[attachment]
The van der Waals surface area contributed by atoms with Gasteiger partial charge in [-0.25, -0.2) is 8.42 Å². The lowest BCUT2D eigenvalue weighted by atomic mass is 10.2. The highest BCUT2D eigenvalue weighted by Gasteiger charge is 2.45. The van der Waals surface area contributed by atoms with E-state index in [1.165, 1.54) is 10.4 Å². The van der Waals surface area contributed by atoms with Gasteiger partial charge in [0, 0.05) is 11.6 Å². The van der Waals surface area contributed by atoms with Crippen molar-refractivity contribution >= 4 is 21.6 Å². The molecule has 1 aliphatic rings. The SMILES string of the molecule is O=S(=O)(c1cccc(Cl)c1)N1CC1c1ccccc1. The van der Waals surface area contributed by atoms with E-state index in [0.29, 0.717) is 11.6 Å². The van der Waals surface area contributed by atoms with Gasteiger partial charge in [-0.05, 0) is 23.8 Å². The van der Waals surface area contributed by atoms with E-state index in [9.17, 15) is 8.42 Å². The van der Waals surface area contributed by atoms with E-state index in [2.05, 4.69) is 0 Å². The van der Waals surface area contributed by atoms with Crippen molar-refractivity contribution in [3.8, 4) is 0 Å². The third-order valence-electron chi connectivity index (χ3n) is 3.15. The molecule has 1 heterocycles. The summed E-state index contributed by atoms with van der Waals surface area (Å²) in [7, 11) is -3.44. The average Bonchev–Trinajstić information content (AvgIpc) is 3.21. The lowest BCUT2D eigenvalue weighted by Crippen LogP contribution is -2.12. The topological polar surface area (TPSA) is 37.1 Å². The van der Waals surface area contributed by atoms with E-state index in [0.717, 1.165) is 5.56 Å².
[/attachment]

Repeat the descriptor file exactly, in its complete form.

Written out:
The van der Waals surface area contributed by atoms with Gasteiger partial charge in [-0.25, -0.2) is 8.42 Å². The lowest BCUT2D eigenvalue weighted by atomic mass is 10.2. The highest BCUT2D eigenvalue weighted by Gasteiger charge is 2.45. The van der Waals surface area contributed by atoms with E-state index in [1.165, 1.54) is 10.4 Å². The van der Waals surface area contributed by atoms with Gasteiger partial charge in [0, 0.05) is 11.6 Å². The van der Waals surface area contributed by atoms with Crippen molar-refractivity contribution >= 4 is 21.6 Å². The molecule has 1 aliphatic rings. The SMILES string of the molecule is O=S(=O)(c1cccc(Cl)c1)N1CC1c1ccccc1. The van der Waals surface area contributed by atoms with E-state index in [0.29, 0.717) is 11.6 Å². The van der Waals surface area contributed by atoms with Gasteiger partial charge in [-0.05, 0) is 23.8 Å². The van der Waals surface area contributed by atoms with E-state index in [9.17, 15) is 8.42 Å². The van der Waals surface area contributed by atoms with E-state index in [2.05, 4.69) is 0 Å². The van der Waals surface area contributed by atoms with Crippen molar-refractivity contribution in [3.8, 4) is 0 Å². The third-order valence-electron chi connectivity index (χ3n) is 3.15. The molecule has 1 heterocycles. The summed E-state index contributed by atoms with van der Waals surface area (Å²) in [7, 11) is -3.44. The average Bonchev–Trinajstić information content (AvgIpc) is 3.21. The lowest BCUT2D eigenvalue weighted by Crippen LogP contribution is -2.12. The topological polar surface area (TPSA) is 37.1 Å². The van der Waals surface area contributed by atoms with E-state index in [0.717, 1.165) is 5.56 Å².